The factor that is very important to our considerations and final decision is that as a national licencing examination, it must be robust and maintain the same standard and validity as in the previous years. That we are able to retain the same examination format is an important assurance. As described by Hartley et al and Mogey et al, we are also confident that the inevitable introduction of technology into this year’s examination will not result in a change of intellectual processes or cause undue unfairness and disadvantage to any of the candidates.19 20 It is known that modifications to a high-stakes examination held during the COVID-19 pandemic may reduce the validity of the assessment method.18 The fact that the MCQ was not a remote test but still the same traditional pen and paper test as in previous years assured us about the validity although it can be argued that nowadays candidates are becoming increasingly accustomed to MCQs conducted and validated in an electronic format. As the viva voce was held in the same venue with the same technology setup for all the candidates, all of whom were able-bodied, there was no undue fairness or disadvantage to any particular candidate. Other best practices that we adopted included comprehensive briefing sessions for the candidates, live rehearsals a week before the examination to test the connectivity between the examination venue and the examiners in their own hospital offices and ensuring coexaminers for the viva voce are from different hospitals to reduce the likelihood of both examiners having connectivity issues at the same time. As the viva voce was conducted in a similar format to previous years with the same examiners and scoring scheme, the validity and standards of the viva voce examination were maintained. The only difference was that this was now conducted remotely using video conferencing software. However, as all the candidates and examiners were very adept in using video conferencing software, we were confident that the candidates’ intellectual processing and the examiners’ assessment and marking abilities would not be affected. All these factors assure us that the standards and validity of this high-stakes qualifying examination will be maintained.
As expected, organising and conducting this year’s examination during the COVID-19 pandemic was more challenging. We required 88 more man-hours than previous years. The additional man-hours were due to the coordination with more agencies, testing the video conferencing software at the examination venue with the examiners in their own offices, additional invigilators as the candidates were in their own individual rooms for the MCQ paper and an onsite IT technician on the day of the examination. On the day itself, there was a technical hitch resulting in a loss of communications for 2 min in two of the rooms for viva voce. Two candidates were affected and they were compensated with another 2 min for the viva voce. Since they did not fail the viva voce and the examination was a criterion-referenced and not a norm-referenced examination, we felt that the interruption did not unfairly affect the outcomes. Nevertheless, the loss of connection could have caused emotional distress as there would be a loss of train-in-thought that may not have been easily compensated with the two additional minutes. We are cognisant that technical hitches may have impact on candidates.15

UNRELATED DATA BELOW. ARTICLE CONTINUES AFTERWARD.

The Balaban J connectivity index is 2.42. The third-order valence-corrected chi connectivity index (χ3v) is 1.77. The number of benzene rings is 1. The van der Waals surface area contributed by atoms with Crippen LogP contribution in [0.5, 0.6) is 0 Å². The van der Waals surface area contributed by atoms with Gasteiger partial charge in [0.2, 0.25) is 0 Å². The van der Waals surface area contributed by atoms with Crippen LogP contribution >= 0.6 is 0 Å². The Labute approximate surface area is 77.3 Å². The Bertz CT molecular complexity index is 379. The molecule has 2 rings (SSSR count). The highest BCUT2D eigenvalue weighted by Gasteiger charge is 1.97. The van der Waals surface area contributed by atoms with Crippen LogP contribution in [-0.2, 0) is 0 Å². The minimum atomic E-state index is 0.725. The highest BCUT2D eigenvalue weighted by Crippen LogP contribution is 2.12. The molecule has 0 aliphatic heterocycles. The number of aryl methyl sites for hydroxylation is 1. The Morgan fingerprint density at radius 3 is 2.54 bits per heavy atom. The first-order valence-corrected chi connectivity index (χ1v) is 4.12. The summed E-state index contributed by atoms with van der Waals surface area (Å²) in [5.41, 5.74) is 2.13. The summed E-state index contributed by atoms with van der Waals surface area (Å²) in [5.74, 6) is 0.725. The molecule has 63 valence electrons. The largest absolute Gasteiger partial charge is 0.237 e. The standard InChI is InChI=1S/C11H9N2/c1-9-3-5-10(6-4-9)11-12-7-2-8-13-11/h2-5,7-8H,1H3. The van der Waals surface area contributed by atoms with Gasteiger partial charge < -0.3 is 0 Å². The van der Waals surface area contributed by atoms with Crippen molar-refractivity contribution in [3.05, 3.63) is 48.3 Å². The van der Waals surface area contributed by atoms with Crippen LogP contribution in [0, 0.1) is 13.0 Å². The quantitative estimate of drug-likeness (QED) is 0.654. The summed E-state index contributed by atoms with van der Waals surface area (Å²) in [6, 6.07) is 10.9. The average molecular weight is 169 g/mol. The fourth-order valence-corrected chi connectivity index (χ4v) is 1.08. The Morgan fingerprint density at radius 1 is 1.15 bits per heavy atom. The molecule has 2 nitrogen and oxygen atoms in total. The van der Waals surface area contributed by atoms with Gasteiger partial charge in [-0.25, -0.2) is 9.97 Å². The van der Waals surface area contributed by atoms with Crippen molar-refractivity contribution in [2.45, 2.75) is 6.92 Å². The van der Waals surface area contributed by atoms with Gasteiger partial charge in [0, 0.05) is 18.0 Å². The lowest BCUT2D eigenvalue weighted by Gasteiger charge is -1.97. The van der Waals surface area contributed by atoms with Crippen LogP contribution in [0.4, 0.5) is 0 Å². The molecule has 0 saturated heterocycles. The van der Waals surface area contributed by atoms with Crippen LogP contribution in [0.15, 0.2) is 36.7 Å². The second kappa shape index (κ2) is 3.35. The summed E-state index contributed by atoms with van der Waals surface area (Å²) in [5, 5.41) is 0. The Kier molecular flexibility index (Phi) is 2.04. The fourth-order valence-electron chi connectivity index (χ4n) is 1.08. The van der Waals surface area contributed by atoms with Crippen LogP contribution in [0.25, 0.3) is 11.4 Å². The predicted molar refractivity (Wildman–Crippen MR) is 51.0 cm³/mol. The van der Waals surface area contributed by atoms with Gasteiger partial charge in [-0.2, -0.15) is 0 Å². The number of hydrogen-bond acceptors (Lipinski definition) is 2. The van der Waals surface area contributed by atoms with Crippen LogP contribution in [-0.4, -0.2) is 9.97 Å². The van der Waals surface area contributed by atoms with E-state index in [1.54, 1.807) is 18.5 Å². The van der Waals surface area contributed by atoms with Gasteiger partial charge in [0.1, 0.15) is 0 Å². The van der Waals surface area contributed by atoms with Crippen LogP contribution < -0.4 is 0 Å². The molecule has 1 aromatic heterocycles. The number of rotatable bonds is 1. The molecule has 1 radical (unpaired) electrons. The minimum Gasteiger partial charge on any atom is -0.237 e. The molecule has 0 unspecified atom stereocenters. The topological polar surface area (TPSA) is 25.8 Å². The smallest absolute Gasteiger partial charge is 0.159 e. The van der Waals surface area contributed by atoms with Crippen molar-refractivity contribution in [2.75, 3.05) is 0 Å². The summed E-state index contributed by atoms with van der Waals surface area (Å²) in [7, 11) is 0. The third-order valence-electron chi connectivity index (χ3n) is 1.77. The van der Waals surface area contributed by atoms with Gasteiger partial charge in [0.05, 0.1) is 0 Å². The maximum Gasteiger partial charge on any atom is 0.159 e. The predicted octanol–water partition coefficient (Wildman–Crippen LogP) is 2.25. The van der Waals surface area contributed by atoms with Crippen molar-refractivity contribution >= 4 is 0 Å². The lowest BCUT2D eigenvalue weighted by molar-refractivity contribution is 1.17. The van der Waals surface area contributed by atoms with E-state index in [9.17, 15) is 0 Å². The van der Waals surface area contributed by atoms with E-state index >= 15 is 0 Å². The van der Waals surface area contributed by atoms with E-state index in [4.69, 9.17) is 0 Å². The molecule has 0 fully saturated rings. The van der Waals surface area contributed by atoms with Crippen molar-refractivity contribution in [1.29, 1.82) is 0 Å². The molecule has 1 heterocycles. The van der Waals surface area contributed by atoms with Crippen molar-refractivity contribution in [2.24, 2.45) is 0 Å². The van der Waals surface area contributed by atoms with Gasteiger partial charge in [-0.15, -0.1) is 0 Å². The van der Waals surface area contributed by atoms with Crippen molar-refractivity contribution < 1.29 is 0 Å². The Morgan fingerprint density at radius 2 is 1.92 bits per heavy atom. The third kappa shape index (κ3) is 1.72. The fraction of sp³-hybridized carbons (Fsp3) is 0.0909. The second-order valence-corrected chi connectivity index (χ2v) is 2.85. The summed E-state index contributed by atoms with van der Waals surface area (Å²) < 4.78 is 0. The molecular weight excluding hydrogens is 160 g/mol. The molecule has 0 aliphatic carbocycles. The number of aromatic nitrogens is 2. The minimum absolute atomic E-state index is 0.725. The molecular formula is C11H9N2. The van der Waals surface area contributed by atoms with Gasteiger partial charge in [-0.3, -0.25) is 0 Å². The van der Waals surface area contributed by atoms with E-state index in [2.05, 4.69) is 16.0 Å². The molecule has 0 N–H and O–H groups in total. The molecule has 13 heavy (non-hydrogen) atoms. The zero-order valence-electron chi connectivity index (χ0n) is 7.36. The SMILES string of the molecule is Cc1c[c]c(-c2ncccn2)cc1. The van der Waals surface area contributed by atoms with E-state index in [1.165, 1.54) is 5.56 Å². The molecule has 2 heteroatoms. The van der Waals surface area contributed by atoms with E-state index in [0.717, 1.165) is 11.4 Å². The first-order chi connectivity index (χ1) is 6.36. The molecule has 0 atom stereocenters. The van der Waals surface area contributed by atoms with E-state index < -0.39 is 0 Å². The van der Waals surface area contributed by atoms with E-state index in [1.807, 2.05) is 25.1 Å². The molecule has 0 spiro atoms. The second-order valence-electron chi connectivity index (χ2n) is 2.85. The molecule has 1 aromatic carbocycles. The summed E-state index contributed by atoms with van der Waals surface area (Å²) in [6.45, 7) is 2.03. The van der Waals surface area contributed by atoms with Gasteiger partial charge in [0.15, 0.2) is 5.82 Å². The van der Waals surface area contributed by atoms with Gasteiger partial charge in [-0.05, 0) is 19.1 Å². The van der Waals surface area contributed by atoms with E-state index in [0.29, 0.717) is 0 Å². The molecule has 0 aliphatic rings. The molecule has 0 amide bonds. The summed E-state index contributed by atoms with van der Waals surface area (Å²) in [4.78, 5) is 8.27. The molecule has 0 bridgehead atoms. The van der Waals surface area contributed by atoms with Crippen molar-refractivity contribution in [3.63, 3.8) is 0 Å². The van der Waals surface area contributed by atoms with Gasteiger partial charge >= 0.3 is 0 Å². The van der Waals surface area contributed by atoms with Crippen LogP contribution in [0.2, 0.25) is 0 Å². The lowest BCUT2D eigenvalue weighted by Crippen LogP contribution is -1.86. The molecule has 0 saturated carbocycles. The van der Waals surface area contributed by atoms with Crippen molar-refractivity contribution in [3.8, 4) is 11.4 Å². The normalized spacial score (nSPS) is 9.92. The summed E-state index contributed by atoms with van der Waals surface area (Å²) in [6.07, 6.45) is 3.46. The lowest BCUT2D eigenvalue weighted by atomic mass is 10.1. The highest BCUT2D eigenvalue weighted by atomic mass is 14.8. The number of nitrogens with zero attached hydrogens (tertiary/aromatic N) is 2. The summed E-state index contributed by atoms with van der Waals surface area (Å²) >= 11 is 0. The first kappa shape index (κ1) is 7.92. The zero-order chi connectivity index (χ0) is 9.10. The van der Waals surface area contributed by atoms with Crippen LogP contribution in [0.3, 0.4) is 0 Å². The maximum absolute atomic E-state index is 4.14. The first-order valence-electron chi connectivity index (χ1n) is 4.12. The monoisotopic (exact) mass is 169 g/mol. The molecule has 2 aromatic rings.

We also wanted to know the candidates’ and examiners’ experiences and sentiments about the high-stakes examination being held with a novel remotely conducted viva voce during a pandemic. Hence, we conducted an anonymised web-based survey with all the 11 candidates and eight examiners after the examination. The survey questions were all based on a 5-point Likert scale ranging from strongly disagree (1)to strongly agree (5). The questions encompassed perceptions before the examination and sentiments about the actual examination. The results showed that both candidates and examiners were satisfied with the conduct of the examinations (figures 1 and 2). Importantly, the candidates found that the examimation to be fair and the examiners trusted the reliability of the examination outcome. Stoopler et al had also reported positive experiences with their remotely conducted structured viva voce non-high-stakes examination for one of their dental school modules.22 All our eight examiners have been examining for the past few years. Thus, they are in a position to attest that this year’s examinations remained the same format and that they have examined with the same rigour as in previous years. These contributed to their opinion that this year’s examination was fair and that they trust the results of the examinations (figure 2). This is an important indication of the maintenance of standards and the robustness of our high-stakes gastroenterology licencing examination despite being conducted semiremotely during the COVID-19 epidemic.
Reported experiences of conducting high-stakes examinations during the pandemic